Annick Mayer
May 12, 2024

Advertising is still failing moms

A survey of moms across the industry uncovered the ways they continue to be underserved and undervalued at work.

Annick Mayer, executive producer, Butter. (Photo credit: Butter, used with permission)
Annick Mayer, executive producer, Butter. (Photo credit: Butter, used with permission)

Our industry has made strides in the past decade on parental leave policies. But no one really talks about what happens while parents are on leave—and when they return. 

Ahead of Mother’s Day, I surveyed moms in the advertising industry—across disciplines, titles and sectors—about their experiences returning to work after childbirth. They had a lot to say.

I want to acknowledge that there are many ways to become a mother, but some of the issues discussed below mainly affect birthing mothers.

Parental leave policies need a refresh

This may not be a shock, but the US isn’t winning any awards for its parental leave policies. 

In fact, research analysing 41 countries’ policies found that the US stands alone in not mandating paid leave for new parents. All other countries require two months at minimum.

This allows businesses to set policies at their own discretion. Because men have historically held the majority of leadership roles, policies tend to reflect their lived experiences. If you have never cared for an infant full-time or experienced and recovered from childbirth, it is hard to wrap your head around why leave is so necessary for birthing parents.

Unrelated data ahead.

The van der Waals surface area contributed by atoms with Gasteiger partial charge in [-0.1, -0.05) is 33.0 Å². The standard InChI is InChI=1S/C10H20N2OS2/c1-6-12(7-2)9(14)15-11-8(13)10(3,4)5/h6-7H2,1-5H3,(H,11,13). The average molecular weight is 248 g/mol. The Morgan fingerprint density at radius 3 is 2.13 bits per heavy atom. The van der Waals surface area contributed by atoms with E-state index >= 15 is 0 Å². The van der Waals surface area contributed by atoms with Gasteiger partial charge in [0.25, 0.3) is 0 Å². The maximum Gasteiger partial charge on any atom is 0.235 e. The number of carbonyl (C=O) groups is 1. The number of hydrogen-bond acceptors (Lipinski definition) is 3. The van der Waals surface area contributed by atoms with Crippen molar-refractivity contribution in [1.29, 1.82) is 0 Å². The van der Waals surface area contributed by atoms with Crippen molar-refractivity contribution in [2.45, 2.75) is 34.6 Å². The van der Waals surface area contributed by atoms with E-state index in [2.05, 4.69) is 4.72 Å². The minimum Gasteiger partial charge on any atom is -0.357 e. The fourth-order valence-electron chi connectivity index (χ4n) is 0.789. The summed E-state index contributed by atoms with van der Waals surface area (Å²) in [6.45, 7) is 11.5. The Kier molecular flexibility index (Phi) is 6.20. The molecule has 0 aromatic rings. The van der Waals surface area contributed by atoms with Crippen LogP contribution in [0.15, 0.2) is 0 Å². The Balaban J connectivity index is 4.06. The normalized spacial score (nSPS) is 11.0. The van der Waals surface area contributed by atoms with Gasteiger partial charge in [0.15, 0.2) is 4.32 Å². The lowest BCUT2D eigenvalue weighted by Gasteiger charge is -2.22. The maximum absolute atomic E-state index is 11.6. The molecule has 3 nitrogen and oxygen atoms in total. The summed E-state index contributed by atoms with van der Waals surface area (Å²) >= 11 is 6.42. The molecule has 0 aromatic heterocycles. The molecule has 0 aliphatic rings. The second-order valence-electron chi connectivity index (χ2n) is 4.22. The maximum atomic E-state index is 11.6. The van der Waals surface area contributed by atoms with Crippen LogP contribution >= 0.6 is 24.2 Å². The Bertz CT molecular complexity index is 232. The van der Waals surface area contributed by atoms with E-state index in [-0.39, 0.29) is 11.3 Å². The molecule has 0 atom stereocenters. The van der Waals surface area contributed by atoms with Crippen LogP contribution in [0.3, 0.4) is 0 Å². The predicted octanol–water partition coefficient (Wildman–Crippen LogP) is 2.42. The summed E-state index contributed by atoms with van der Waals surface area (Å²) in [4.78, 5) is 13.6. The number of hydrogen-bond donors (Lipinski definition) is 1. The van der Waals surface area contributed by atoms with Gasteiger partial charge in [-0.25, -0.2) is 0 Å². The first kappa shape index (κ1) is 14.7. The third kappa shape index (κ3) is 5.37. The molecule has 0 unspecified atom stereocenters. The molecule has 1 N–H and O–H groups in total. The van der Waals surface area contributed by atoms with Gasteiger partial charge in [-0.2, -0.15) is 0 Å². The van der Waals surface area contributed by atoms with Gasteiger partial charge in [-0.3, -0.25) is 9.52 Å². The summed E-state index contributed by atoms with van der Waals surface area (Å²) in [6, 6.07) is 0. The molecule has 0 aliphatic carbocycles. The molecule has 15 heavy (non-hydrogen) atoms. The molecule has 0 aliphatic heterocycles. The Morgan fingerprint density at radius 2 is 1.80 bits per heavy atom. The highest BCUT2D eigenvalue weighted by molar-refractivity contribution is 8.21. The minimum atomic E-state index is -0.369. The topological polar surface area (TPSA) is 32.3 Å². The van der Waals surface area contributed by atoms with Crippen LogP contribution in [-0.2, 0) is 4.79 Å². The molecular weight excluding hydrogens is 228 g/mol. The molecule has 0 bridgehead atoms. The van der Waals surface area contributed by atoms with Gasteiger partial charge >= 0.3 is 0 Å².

Becoming a new parent is also extremely complex. Helping new moms at your company navigate government programs like Paid Family Leave and Disability will take a huge burden off their plates.The system is incredibly confusing, so don’t leave sleep-deprived parents to try to figure it out alone. 

Four to six months is respectable. Anything less than three months is simply not adequate.

And please, don’t refer to parental leave as a break, vacation or time off. Calling it such is incredibly insulting and damaging to new moms’ experiences. 

The complexities of transitioning back to work

Upon returning to work, birthing mothers might require accommodations for pumping. Sitting may still be uncomfortable. Hormones will most likely be raging. Sleep? Forget about it. 

Still, most women say they did not receive additional resources or support upon returning from leave. 

There is a term for the transition into motherhood:matrescencePsychology Today notes that it sounds like adolescence, and both periods are “times when body morphing and hormone shifting lead to an upheaval in how a person feels and how they fit into the world.” 

As one woman I spoke with put it: “I wish people understood how difficult it is to leave one form of identity behind (in the corporate world) and transition into being a caretaker.” Imagine leaving work for a couple of months and returning a completely changed person, but no one talks about it or understands. It’s incredibly lonely.